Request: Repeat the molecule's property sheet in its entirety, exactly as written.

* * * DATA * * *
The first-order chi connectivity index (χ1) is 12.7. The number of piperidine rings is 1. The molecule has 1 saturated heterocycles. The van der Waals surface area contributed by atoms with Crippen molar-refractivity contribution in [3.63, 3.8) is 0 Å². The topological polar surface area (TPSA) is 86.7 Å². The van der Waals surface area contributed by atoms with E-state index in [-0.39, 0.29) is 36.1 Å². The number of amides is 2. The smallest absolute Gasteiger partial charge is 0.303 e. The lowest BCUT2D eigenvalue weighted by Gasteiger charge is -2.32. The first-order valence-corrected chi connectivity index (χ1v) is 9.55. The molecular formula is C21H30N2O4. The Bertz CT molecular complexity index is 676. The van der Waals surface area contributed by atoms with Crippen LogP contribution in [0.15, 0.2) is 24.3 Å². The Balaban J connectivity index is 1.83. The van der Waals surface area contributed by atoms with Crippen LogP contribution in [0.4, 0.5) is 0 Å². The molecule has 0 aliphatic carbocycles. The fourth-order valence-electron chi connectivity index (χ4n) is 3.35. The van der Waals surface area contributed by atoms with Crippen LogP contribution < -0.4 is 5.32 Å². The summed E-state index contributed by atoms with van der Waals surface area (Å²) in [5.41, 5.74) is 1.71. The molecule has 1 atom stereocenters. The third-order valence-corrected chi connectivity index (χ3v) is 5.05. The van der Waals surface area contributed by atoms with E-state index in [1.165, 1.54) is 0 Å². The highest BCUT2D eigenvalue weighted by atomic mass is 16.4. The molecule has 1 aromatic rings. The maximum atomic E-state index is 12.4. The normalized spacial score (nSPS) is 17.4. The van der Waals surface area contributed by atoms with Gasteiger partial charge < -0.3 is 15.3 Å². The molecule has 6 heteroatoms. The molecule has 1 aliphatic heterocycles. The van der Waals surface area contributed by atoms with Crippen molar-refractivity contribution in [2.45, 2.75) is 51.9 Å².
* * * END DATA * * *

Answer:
The first-order chi connectivity index (χ1) is 12.7. The number of piperidine rings is 1. The molecule has 1 saturated heterocycles. The van der Waals surface area contributed by atoms with Crippen molar-refractivity contribution in [3.63, 3.8) is 0 Å². The topological polar surface area (TPSA) is 86.7 Å². The van der Waals surface area contributed by atoms with E-state index in [-0.39, 0.29) is 36.1 Å². The number of amides is 2. The smallest absolute Gasteiger partial charge is 0.303 e. The lowest BCUT2D eigenvalue weighted by Gasteiger charge is -2.32. The first-order valence-corrected chi connectivity index (χ1v) is 9.55. The molecular formula is C21H30N2O4. The Bertz CT molecular complexity index is 676. The van der Waals surface area contributed by atoms with Crippen LogP contribution in [0.15, 0.2) is 24.3 Å². The Balaban J connectivity index is 1.83. The van der Waals surface area contributed by atoms with Crippen LogP contribution in [0.4, 0.5) is 0 Å². The molecule has 0 aliphatic carbocycles. The fourth-order valence-electron chi connectivity index (χ4n) is 3.35. The van der Waals surface area contributed by atoms with Crippen LogP contribution < -0.4 is 5.32 Å². The summed E-state index contributed by atoms with van der Waals surface area (Å²) in [5.41, 5.74) is 1.71. The molecule has 1 atom stereocenters. The third-order valence-corrected chi connectivity index (χ3v) is 5.05. The van der Waals surface area contributed by atoms with E-state index in [1.165, 1.54) is 0 Å². The highest BCUT2D eigenvalue weighted by atomic mass is 16.4. The molecule has 1 aromatic rings. The maximum atomic E-state index is 12.4. The normalized spacial score (nSPS) is 17.4. The van der Waals surface area contributed by atoms with Gasteiger partial charge < -0.3 is 15.3 Å². The molecule has 6 heteroatoms. The molecule has 1 aliphatic heterocycles. The van der Waals surface area contributed by atoms with Crippen molar-refractivity contribution in [2.45, 2.75) is 51.9 Å².